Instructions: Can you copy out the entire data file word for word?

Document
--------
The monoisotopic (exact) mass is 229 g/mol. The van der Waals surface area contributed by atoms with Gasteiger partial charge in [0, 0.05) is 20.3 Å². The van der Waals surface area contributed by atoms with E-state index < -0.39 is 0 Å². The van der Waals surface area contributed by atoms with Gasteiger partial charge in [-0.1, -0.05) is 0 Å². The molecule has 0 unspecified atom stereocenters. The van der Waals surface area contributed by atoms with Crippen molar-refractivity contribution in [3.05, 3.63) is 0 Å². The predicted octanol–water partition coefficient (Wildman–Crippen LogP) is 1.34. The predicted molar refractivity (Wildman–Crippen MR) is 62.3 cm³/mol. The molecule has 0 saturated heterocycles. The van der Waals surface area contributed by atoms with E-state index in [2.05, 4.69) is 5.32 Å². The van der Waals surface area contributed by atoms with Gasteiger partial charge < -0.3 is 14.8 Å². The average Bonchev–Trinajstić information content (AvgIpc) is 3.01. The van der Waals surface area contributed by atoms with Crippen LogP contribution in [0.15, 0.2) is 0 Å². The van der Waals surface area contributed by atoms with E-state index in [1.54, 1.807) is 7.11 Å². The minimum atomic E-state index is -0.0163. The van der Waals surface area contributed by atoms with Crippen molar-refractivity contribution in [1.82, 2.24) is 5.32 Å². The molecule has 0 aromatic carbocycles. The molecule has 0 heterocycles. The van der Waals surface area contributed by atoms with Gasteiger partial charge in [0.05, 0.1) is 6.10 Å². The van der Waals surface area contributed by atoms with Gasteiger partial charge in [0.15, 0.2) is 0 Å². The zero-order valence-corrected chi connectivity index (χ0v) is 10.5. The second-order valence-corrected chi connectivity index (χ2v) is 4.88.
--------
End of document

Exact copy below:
The monoisotopic (exact) mass is 229 g/mol. The van der Waals surface area contributed by atoms with Gasteiger partial charge in [0, 0.05) is 20.3 Å². The van der Waals surface area contributed by atoms with E-state index < -0.39 is 0 Å². The van der Waals surface area contributed by atoms with Gasteiger partial charge in [-0.1, -0.05) is 0 Å². The molecule has 0 unspecified atom stereocenters. The van der Waals surface area contributed by atoms with Crippen molar-refractivity contribution in [3.05, 3.63) is 0 Å². The predicted octanol–water partition coefficient (Wildman–Crippen LogP) is 1.34. The predicted molar refractivity (Wildman–Crippen MR) is 62.3 cm³/mol. The molecule has 0 saturated heterocycles. The van der Waals surface area contributed by atoms with E-state index in [2.05, 4.69) is 5.32 Å². The van der Waals surface area contributed by atoms with Gasteiger partial charge < -0.3 is 14.8 Å². The average Bonchev–Trinajstić information content (AvgIpc) is 3.01. The van der Waals surface area contributed by atoms with Crippen LogP contribution in [0.15, 0.2) is 0 Å². The van der Waals surface area contributed by atoms with E-state index in [1.54, 1.807) is 7.11 Å². The minimum atomic E-state index is -0.0163. The van der Waals surface area contributed by atoms with Crippen molar-refractivity contribution in [1.82, 2.24) is 5.32 Å². The molecule has 0 aromatic carbocycles. The molecule has 0 heterocycles. The van der Waals surface area contributed by atoms with Gasteiger partial charge in [0.05, 0.1) is 6.10 Å². The van der Waals surface area contributed by atoms with Gasteiger partial charge in [0.15, 0.2) is 0 Å². The zero-order valence-corrected chi connectivity index (χ0v) is 10.5. The second-order valence-corrected chi connectivity index (χ2v) is 4.88.